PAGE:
Good news for utilities! Or, make that small comfort. Consumers are willing to voluntarily pay a bit more for electricity, if the extra money goes to help mitigate greenhouse gases, according to a consumer survey done by Deloitte.
An overwhelming majority--82 percentage--said it is important to impose controls on greenhouse gas emission, while 62 percent said they’d even pay a bit more for it.
But just how much more, is a bit less encouraging. As the percentage rise increases, those willing to pay more declines. Fifty-five percent said they would support a 10 percent price increase. But only 38 percent surveyed say they would pay more when the rise it to 15 percent and only five percent would willingly pay more than a 15 percent increase. A full 34 percent said they were opposed to any increase at all.
Still, Deloitte considered its survey findings, which were released at the recent Deloitte Energy Conference, as positive. “I think it should give regulators some comfort that a large significant percentage of the public that understands the underlying reasons for costs to go up and rates to go up – it’s a positive sign,” says Branko Terzic, Deloitte’s Energy & Resources regulatory policy leader, who has served as a regulator (at both state and federal levels) and utility executive.
But it is unclear how this elasticity will hold up, on top of prices increases that are happening for other reasons. Consumer utility bills seem bound to rise while electricity production costs are rising.
The reasons for the rise, according to state public utility regulators, are: fuel prices increases, according to 35 percent surveyed, while 23 percent say it's because of environmental compliance and 21 percent say it's because of increased capital costs. Some 11 percent say it's due to inflation. (Fifty “top” state regulators were interviewed by telephone, along with 1,000 adults in a national survey.)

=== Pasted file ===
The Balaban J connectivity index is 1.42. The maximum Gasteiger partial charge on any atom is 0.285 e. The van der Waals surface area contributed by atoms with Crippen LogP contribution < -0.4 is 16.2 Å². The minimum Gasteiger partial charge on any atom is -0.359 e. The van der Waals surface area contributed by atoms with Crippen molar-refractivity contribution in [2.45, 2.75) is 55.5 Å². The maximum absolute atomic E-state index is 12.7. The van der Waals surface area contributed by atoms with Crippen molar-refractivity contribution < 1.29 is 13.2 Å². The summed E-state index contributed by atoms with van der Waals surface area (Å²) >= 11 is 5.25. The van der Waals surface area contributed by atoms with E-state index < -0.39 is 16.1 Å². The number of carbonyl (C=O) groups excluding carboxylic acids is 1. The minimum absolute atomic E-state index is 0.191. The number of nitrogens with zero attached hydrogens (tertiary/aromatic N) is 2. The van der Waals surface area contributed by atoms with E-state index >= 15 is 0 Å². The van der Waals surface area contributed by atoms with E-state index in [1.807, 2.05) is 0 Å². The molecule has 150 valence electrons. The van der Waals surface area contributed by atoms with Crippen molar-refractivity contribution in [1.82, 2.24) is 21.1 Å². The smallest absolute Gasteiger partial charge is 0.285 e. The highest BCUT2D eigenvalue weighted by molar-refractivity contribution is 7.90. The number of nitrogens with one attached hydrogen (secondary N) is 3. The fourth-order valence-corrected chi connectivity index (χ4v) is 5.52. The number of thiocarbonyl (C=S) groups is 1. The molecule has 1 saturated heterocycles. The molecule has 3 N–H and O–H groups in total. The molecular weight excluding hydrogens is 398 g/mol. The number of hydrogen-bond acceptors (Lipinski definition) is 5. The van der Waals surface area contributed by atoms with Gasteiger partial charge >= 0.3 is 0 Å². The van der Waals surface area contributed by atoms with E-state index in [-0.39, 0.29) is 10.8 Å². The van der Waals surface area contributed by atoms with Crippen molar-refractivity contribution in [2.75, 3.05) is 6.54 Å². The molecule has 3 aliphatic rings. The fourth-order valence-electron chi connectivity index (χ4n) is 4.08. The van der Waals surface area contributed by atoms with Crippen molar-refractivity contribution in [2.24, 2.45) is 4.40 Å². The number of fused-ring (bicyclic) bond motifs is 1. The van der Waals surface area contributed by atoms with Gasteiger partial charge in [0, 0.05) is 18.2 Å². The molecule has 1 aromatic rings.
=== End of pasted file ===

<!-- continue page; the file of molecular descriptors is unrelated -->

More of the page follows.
Another interesting finding concerns nuclear power and so-called clean coal technology. State regulators favored, by 72 percent, nuclear power as their preferred energy technology. The public is less sure this is the right way to go, even if nukes do not emission any greenhouse gases, with just 53 percent registering their support.
But that is changing and fairly quickly it seems. Two years before just 49 percent of the public supported new nukes. In that same time, those opposed declined from 46 percent to 36 percent, and the ‘Don’t Know’ category rose from five percent to 11 percent.
When it comes to clean coal technology 68 percent of the public supports this option; 55 percent are willing to pay 5 percent more to support it. But regulators are less enamored of this option with 53 percent expressing support.
Terzic says this reflects that regulators are more knowledgeable about the challenges with ‘clean coal’ technology, which involves capturing carbon dioxide and then pumping it underground. One problem is that there is no off-the-shelf technology that utilities can avail themselves and none is expected until at least 2020.
Terzic said regulators often face difficult choices in trying to provide for future energy needs that may not always enjoy public support at the time. “Regulators should do what’s good public policy in the long-run even if it is unpopular with the public,” he says.
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